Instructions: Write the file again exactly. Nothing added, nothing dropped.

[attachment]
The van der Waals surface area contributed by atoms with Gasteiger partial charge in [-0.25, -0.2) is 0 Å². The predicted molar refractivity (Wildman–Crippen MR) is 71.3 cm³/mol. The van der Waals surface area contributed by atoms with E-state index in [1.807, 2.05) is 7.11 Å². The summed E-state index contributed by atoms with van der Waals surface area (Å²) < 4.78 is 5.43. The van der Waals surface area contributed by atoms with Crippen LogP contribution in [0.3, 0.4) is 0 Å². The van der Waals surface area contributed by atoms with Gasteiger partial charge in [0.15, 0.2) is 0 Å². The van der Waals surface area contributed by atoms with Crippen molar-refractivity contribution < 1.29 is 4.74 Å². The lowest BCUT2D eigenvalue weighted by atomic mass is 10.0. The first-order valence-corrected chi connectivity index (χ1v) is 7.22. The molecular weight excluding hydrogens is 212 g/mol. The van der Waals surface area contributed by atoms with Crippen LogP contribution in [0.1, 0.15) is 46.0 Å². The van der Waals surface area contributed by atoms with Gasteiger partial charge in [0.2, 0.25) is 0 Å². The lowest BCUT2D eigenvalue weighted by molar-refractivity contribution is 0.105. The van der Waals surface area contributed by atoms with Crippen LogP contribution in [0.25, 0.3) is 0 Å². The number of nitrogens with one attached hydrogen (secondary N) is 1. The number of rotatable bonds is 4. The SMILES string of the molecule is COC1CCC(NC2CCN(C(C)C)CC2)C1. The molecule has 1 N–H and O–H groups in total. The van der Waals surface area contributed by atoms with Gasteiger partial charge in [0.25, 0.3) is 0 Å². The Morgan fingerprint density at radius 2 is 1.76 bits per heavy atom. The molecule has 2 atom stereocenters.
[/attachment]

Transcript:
The van der Waals surface area contributed by atoms with Gasteiger partial charge in [-0.25, -0.2) is 0 Å². The predicted molar refractivity (Wildman–Crippen MR) is 71.3 cm³/mol. The van der Waals surface area contributed by atoms with E-state index in [1.807, 2.05) is 7.11 Å². The summed E-state index contributed by atoms with van der Waals surface area (Å²) < 4.78 is 5.43. The van der Waals surface area contributed by atoms with Crippen LogP contribution in [0.3, 0.4) is 0 Å². The van der Waals surface area contributed by atoms with Gasteiger partial charge in [0.15, 0.2) is 0 Å². The van der Waals surface area contributed by atoms with Crippen molar-refractivity contribution < 1.29 is 4.74 Å². The lowest BCUT2D eigenvalue weighted by atomic mass is 10.0. The first-order valence-corrected chi connectivity index (χ1v) is 7.22. The molecular weight excluding hydrogens is 212 g/mol. The van der Waals surface area contributed by atoms with Crippen LogP contribution in [0.1, 0.15) is 46.0 Å². The van der Waals surface area contributed by atoms with Gasteiger partial charge in [0.2, 0.25) is 0 Å². The lowest BCUT2D eigenvalue weighted by molar-refractivity contribution is 0.105. The van der Waals surface area contributed by atoms with Crippen LogP contribution in [0.25, 0.3) is 0 Å². The number of nitrogens with one attached hydrogen (secondary N) is 1. The number of rotatable bonds is 4. The SMILES string of the molecule is COC1CCC(NC2CCN(C(C)C)CC2)C1. The molecule has 1 N–H and O–H groups in total. The van der Waals surface area contributed by atoms with Gasteiger partial charge in [0.25, 0.3) is 0 Å². The Morgan fingerprint density at radius 2 is 1.76 bits per heavy atom. The molecule has 2 atom stereocenters.